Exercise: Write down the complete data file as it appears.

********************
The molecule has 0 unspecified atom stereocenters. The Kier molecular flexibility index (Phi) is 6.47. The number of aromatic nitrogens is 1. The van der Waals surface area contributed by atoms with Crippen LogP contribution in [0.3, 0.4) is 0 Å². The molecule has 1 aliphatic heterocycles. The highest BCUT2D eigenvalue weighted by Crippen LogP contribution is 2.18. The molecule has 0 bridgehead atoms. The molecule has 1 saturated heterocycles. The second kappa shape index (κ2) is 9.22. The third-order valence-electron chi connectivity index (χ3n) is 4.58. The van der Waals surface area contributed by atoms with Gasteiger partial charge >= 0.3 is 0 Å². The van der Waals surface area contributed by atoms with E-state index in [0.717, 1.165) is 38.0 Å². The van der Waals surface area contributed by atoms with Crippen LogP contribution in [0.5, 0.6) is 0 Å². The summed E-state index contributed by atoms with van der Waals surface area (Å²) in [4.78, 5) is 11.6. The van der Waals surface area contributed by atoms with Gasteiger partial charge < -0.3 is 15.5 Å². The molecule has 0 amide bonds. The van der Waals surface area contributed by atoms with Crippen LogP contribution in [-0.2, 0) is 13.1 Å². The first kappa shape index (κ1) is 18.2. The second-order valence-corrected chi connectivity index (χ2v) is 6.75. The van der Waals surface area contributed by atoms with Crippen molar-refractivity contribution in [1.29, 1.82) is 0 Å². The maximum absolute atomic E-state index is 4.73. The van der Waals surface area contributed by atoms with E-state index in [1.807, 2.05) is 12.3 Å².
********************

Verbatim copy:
The molecule has 0 unspecified atom stereocenters. The Kier molecular flexibility index (Phi) is 6.47. The number of aromatic nitrogens is 1. The van der Waals surface area contributed by atoms with Crippen LogP contribution in [0.3, 0.4) is 0 Å². The molecule has 1 aliphatic heterocycles. The highest BCUT2D eigenvalue weighted by Crippen LogP contribution is 2.18. The molecule has 0 bridgehead atoms. The molecule has 1 saturated heterocycles. The second kappa shape index (κ2) is 9.22. The third-order valence-electron chi connectivity index (χ3n) is 4.58. The van der Waals surface area contributed by atoms with Gasteiger partial charge >= 0.3 is 0 Å². The van der Waals surface area contributed by atoms with E-state index in [0.717, 1.165) is 38.0 Å². The van der Waals surface area contributed by atoms with Crippen LogP contribution in [0.5, 0.6) is 0 Å². The summed E-state index contributed by atoms with van der Waals surface area (Å²) in [4.78, 5) is 11.6. The van der Waals surface area contributed by atoms with Gasteiger partial charge < -0.3 is 15.5 Å². The molecule has 0 amide bonds. The van der Waals surface area contributed by atoms with Crippen LogP contribution in [-0.2, 0) is 13.1 Å². The first kappa shape index (κ1) is 18.2. The second-order valence-corrected chi connectivity index (χ2v) is 6.75. The van der Waals surface area contributed by atoms with Crippen molar-refractivity contribution in [1.29, 1.82) is 0 Å². The maximum absolute atomic E-state index is 4.73. The van der Waals surface area contributed by atoms with E-state index in [1.807, 2.05) is 12.3 Å².